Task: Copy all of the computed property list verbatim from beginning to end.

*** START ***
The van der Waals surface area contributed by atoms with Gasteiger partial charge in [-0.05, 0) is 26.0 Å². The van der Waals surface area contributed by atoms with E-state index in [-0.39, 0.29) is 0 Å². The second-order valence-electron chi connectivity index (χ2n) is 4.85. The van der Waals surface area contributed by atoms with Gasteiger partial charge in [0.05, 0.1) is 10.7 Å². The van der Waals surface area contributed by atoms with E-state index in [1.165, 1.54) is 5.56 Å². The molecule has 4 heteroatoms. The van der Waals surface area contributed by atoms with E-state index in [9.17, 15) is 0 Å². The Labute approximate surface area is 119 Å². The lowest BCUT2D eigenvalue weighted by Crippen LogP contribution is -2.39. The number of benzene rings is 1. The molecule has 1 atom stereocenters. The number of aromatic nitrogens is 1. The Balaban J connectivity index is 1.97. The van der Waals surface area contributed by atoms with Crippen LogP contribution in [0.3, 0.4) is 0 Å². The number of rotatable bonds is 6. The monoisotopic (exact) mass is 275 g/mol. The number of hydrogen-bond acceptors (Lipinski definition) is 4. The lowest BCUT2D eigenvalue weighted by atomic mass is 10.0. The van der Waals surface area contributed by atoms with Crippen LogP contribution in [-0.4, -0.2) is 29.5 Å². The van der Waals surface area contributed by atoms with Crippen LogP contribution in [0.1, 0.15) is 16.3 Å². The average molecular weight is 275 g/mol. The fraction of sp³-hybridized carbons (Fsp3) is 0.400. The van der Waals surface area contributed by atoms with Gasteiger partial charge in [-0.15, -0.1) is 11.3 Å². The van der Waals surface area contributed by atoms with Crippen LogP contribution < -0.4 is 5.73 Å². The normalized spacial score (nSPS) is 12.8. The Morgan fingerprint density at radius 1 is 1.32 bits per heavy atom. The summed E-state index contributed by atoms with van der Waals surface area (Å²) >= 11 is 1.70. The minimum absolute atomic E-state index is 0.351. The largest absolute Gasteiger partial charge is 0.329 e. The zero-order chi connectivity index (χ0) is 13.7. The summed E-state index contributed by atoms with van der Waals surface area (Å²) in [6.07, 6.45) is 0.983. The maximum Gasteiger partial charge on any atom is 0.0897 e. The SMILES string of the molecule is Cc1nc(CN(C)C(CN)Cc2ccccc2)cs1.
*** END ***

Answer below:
The van der Waals surface area contributed by atoms with Gasteiger partial charge in [-0.05, 0) is 26.0 Å². The van der Waals surface area contributed by atoms with E-state index in [-0.39, 0.29) is 0 Å². The second-order valence-electron chi connectivity index (χ2n) is 4.85. The van der Waals surface area contributed by atoms with Gasteiger partial charge in [0.05, 0.1) is 10.7 Å². The van der Waals surface area contributed by atoms with E-state index in [1.165, 1.54) is 5.56 Å². The molecule has 4 heteroatoms. The van der Waals surface area contributed by atoms with E-state index in [9.17, 15) is 0 Å². The Labute approximate surface area is 119 Å². The lowest BCUT2D eigenvalue weighted by Crippen LogP contribution is -2.39. The number of benzene rings is 1. The molecule has 1 atom stereocenters. The number of aromatic nitrogens is 1. The Balaban J connectivity index is 1.97. The van der Waals surface area contributed by atoms with Crippen LogP contribution in [0.3, 0.4) is 0 Å². The number of rotatable bonds is 6. The monoisotopic (exact) mass is 275 g/mol. The number of hydrogen-bond acceptors (Lipinski definition) is 4. The lowest BCUT2D eigenvalue weighted by atomic mass is 10.0. The van der Waals surface area contributed by atoms with Crippen LogP contribution in [-0.4, -0.2) is 29.5 Å². The van der Waals surface area contributed by atoms with Crippen LogP contribution in [0.1, 0.15) is 16.3 Å². The average molecular weight is 275 g/mol. The fraction of sp³-hybridized carbons (Fsp3) is 0.400. The van der Waals surface area contributed by atoms with Gasteiger partial charge in [-0.15, -0.1) is 11.3 Å². The van der Waals surface area contributed by atoms with Crippen LogP contribution < -0.4 is 5.73 Å². The normalized spacial score (nSPS) is 12.8. The Morgan fingerprint density at radius 1 is 1.32 bits per heavy atom. The summed E-state index contributed by atoms with van der Waals surface area (Å²) >= 11 is 1.70. The minimum absolute atomic E-state index is 0.351. The largest absolute Gasteiger partial charge is 0.329 e. The zero-order chi connectivity index (χ0) is 13.7. The summed E-state index contributed by atoms with van der Waals surface area (Å²) in [6.07, 6.45) is 0.983. The maximum Gasteiger partial charge on any atom is 0.0897 e. The SMILES string of the molecule is Cc1nc(CN(C)C(CN)Cc2ccccc2)cs1.